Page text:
Peter Hathaway Capstick first earned a name as an outdoor writer in the pages of such magazines as Guns & Ammo, Petersen's Hunting, The American Hunter, and Outdoor Life. In this, the first of a two-volume collection of his hunting, fishing, and shooting tales, you'll find twenty-four examples of his keen eye and steady hand with rifle, shotgun, bow, and typewriter.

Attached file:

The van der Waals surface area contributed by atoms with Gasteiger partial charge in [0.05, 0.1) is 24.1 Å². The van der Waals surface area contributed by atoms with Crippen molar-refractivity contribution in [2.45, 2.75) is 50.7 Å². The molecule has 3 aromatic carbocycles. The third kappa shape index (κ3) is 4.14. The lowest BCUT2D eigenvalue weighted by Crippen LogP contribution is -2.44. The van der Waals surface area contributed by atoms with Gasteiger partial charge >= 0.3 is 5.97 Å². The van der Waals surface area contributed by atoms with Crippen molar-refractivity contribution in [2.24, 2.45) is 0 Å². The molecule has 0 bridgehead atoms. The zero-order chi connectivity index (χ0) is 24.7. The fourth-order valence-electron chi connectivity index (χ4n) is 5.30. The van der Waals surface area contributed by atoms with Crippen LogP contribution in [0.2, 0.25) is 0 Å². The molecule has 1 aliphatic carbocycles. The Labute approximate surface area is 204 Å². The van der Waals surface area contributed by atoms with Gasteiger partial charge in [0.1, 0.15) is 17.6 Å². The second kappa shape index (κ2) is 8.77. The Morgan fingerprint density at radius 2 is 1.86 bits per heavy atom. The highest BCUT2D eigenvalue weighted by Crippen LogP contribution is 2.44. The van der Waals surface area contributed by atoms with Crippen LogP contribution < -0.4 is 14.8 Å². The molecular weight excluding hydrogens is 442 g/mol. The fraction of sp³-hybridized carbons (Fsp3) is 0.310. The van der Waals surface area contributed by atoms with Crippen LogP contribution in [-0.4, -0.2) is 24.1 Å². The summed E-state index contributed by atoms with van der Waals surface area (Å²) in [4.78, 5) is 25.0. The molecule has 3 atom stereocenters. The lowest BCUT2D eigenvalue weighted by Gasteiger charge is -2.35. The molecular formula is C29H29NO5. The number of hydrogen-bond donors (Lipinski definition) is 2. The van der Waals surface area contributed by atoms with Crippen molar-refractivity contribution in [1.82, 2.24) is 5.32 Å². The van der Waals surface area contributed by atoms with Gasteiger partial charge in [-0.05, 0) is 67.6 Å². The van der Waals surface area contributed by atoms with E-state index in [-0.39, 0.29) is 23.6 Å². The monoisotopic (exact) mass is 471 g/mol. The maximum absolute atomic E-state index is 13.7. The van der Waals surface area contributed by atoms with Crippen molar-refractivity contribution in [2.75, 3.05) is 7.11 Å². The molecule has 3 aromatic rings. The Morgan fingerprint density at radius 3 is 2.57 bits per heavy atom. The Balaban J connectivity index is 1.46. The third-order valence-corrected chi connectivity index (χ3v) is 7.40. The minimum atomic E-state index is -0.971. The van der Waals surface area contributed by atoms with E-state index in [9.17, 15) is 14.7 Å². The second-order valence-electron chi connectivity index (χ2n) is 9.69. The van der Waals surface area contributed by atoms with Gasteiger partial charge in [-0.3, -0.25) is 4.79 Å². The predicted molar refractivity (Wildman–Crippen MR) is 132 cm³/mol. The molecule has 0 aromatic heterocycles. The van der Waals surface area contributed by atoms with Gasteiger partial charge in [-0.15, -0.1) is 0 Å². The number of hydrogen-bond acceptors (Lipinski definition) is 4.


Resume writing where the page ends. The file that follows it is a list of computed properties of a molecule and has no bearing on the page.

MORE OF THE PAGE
The critically acclaimed successor to Hemingway and Robert Ruark repeatedly put himself in harm's way and writes about close scrapes with his trademark wit and dash. He tells what it's like to be in the path of an express train with Horns--the Cape buffalo; describes the heart-stopping sensation of sharing the immediate bush with several sickle-clawed lions that most certainly were prone to argue; and recounts his adventures bow-fishing for exotic species in the piranha-filled rivers of Brazil. Capstick's experiences, painfully gained (and almost lost) with the most dangerous of game, are the yardsticks against which most modern exotic and hunting adventures are gauged. The finely rendered drawings by Dino Paravano do justice to the text.